'The Master' Joins Fire Sale

Stung by justice, USC puts FLWright's 'textile block' Freeman House on market
Fridays on the Homefront
For the Freeman House (above), architect Frank Lloyd Wright chose a Mayan-inspired, 'textile block' look, which was also used for three of his other Los Angeles houses in the 1920s. Today, in the midst of controversy past and present, the historic home is now on the market by its University of Southern California owners for $4.25M. Photos: By and courtesy Dan Soderberg (from 1972 - with permission from Harriet Freeman)

Often when an historic building changes hands, the prospect of careless stewardship and inauthentic changes worries both casual and avid preservationists.

In the case of Frank Lloyd Wright's Freeman House, which hit the Los Angeles home market this month, those same folks may be relieved that the premier school of mid-century modern architecture, University of Southern California, is making the house part of its 2021 fire sale.

"It needs a lot of restoration," concedes Mike Deasy, broker/co-owner of Deasy Penner Podley, which listed the Freeman House at 1962 Glencoe Way for $4.25 million. Deasy said last week that he has shown the 1924 home to numerous qualified buyers already, attributing the asking price for the house to "an incredible amount of things that make it important."

"The structural work has been done by the current owner," Deasy said, referring to the $1.5 million of restoration efforts undertaken this century by USC after the house was bequeathed it in 1984 by then-owner Harriet Freeman. He added briefly, "The blocks need recladding."

Fridays on the Homefront

Wright chose a Mayan-inspired, 'textile block' structure for four of the five houses he designed in mid-1920s Los Angeles. Typically his son, architect Lloyd Wright, supervised construction, including for this Hollywood Hills home for jeweler Samuel Freeman and his wife, Harriet, who lived there together the next six decades.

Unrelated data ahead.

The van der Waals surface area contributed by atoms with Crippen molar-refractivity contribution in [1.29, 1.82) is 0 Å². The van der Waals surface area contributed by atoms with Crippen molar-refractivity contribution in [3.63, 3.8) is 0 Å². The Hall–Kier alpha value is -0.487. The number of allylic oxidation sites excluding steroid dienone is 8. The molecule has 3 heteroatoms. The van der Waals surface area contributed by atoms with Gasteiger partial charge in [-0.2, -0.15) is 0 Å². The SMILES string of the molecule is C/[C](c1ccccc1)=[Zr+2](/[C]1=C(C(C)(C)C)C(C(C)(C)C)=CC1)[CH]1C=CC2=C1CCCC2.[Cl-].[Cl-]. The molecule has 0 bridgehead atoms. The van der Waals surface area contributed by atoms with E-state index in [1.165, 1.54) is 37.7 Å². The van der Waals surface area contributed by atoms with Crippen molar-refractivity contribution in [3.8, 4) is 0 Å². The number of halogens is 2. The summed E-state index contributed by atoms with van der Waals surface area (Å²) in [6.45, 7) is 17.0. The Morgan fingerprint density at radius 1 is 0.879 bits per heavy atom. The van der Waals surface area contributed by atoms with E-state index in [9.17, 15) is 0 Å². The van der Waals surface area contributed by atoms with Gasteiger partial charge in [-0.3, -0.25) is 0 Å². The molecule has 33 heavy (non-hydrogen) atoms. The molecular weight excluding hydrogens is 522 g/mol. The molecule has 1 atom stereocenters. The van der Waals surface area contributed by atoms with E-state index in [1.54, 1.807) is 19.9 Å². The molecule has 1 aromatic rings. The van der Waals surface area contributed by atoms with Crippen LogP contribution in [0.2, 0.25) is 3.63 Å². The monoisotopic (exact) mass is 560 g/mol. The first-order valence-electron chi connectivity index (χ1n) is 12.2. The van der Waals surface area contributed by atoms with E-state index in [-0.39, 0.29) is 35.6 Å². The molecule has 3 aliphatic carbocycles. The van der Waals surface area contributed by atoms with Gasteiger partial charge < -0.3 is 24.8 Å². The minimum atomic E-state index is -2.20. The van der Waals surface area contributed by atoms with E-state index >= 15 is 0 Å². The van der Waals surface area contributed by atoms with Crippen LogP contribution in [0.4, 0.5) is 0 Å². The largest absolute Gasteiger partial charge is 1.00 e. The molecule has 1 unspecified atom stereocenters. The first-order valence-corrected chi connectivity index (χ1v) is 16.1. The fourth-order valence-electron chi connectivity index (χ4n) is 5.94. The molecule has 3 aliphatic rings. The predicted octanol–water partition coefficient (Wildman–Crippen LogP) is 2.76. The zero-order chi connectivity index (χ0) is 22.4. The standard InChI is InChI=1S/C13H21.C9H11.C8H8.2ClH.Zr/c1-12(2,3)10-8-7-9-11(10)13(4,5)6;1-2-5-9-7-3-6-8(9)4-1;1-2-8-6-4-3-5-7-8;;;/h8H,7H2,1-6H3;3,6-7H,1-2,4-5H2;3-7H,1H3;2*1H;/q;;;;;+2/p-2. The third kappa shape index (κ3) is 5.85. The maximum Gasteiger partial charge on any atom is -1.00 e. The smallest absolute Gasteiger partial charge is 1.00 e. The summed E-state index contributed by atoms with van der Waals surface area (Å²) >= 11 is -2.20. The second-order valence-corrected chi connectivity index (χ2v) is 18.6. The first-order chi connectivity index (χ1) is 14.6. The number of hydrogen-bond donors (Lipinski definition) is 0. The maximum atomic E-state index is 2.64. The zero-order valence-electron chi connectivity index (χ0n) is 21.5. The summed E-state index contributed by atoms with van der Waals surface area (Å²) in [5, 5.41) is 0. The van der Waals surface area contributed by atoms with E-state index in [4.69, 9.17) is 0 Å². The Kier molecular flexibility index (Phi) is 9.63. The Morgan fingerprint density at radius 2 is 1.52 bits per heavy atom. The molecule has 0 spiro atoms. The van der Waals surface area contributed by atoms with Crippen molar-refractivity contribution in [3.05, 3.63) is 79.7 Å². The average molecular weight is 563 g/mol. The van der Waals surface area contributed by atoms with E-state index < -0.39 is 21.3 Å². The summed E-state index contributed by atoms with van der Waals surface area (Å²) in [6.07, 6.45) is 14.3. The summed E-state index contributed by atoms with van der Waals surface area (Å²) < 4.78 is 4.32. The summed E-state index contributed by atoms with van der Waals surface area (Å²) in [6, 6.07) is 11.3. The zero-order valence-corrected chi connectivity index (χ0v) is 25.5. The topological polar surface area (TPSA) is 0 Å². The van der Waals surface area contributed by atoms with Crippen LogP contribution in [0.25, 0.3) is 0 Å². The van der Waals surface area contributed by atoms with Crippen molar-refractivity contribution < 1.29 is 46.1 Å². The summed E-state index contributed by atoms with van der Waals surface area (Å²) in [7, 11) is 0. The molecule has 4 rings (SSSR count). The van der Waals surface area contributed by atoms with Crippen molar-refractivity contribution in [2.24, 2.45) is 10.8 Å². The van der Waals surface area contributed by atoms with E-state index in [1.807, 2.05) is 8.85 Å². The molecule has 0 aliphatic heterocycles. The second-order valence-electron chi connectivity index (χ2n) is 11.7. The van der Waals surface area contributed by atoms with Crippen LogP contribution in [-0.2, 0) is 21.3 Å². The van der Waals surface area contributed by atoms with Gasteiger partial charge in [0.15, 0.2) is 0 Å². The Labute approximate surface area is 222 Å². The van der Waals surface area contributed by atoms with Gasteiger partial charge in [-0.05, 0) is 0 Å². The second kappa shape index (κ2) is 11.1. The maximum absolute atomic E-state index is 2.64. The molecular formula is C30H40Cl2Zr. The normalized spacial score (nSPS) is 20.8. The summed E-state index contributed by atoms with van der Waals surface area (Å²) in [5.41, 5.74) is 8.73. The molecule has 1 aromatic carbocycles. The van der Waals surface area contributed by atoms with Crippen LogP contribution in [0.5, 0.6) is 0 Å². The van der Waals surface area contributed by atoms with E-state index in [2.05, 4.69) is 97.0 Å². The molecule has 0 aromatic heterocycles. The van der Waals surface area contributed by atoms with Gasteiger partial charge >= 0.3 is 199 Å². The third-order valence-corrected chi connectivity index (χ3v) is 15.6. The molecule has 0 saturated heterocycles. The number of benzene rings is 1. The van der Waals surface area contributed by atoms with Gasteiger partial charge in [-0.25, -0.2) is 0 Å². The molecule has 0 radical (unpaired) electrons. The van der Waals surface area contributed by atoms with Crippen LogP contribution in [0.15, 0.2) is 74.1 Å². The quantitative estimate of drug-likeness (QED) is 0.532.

The university shored up the building after damage from the 1994 Northridge earthquake, but it was never opened to the public; and preservation efforts slowed after the 2005 death of Robert Timme, Dean of the USC School of Architecture.

Then, the Los Angeles Times discovered in 2019 that at least three furnishings—two Wright-designed floor lamps and a chair by architect Rudolph Schindler—were stolen from off-site storage some time after 2012. Two blocks, conspicuously missing from the home's entrance, are also gone, with one reportedly fetching $5,000 in a 2018 auction.

The USC School of Architecture produced such modernist luminaries as A. Quincy Jones, Pierre Koenig, Paul Williams, and Rafael Soriano. Consequently, the university inherited properties, including the Freeman House, and the legendary Gamble House (by architects Greene & Greene, 1909) in Pasadena, but apparently have taken much better care of the latter.

Fridays on the Homefront
Living room.

The university recently agreed to $1.1 billion in settlements for sexual abuse of former patients of its student health center. According to reports, this likely prompted the sale this month of its Colonial-style presidential mansion in San Marino, the Seeley-Mudd Estate (1934), for $25 million.